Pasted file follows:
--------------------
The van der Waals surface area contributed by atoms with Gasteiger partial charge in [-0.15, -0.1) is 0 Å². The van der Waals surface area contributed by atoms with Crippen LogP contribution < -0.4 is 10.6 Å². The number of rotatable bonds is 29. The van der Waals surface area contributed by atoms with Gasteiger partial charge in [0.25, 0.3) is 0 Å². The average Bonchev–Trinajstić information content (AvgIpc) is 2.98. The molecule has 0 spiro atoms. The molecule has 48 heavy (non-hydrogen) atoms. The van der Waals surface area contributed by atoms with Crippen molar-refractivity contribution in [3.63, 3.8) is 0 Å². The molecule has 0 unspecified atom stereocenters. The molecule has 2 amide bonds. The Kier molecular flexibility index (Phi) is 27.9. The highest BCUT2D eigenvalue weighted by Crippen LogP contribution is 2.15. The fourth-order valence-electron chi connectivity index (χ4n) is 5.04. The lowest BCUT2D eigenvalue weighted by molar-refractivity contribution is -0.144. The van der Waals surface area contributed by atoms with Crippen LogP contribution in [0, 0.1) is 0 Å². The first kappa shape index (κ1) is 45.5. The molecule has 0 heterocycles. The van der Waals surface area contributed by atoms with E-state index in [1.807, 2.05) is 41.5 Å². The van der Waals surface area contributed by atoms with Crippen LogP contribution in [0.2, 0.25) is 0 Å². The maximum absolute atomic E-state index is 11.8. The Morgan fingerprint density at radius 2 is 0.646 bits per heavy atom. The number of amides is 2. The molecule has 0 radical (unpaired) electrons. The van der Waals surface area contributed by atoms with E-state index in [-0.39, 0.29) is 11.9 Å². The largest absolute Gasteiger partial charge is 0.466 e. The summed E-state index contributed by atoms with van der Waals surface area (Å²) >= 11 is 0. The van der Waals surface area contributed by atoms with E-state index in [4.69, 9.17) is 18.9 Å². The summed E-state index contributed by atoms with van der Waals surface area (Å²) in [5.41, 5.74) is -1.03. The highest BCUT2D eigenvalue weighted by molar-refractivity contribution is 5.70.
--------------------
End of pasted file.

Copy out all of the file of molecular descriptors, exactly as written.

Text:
The van der Waals surface area contributed by atoms with Gasteiger partial charge in [-0.15, -0.1) is 0 Å². The van der Waals surface area contributed by atoms with Crippen LogP contribution < -0.4 is 10.6 Å². The number of rotatable bonds is 29. The van der Waals surface area contributed by atoms with Gasteiger partial charge in [0.25, 0.3) is 0 Å². The average Bonchev–Trinajstić information content (AvgIpc) is 2.98. The molecule has 0 spiro atoms. The molecule has 48 heavy (non-hydrogen) atoms. The van der Waals surface area contributed by atoms with Crippen molar-refractivity contribution in [3.63, 3.8) is 0 Å². The molecule has 0 unspecified atom stereocenters. The molecule has 2 amide bonds. The Kier molecular flexibility index (Phi) is 27.9. The highest BCUT2D eigenvalue weighted by Crippen LogP contribution is 2.15. The fourth-order valence-electron chi connectivity index (χ4n) is 5.04. The lowest BCUT2D eigenvalue weighted by molar-refractivity contribution is -0.144. The van der Waals surface area contributed by atoms with Crippen LogP contribution in [0, 0.1) is 0 Å². The first kappa shape index (κ1) is 45.5. The molecule has 0 heterocycles. The van der Waals surface area contributed by atoms with E-state index in [1.807, 2.05) is 41.5 Å². The van der Waals surface area contributed by atoms with Crippen LogP contribution in [0.2, 0.25) is 0 Å². The maximum absolute atomic E-state index is 11.8. The Morgan fingerprint density at radius 2 is 0.646 bits per heavy atom. The number of amides is 2. The molecule has 0 radical (unpaired) electrons. The van der Waals surface area contributed by atoms with E-state index in [-0.39, 0.29) is 11.9 Å². The largest absolute Gasteiger partial charge is 0.466 e. The summed E-state index contributed by atoms with van der Waals surface area (Å²) >= 11 is 0. The van der Waals surface area contributed by atoms with E-state index in [4.69, 9.17) is 18.9 Å². The summed E-state index contributed by atoms with van der Waals surface area (Å²) in [5.41, 5.74) is -1.03. The highest BCUT2D eigenvalue weighted by molar-refractivity contribution is 5.70.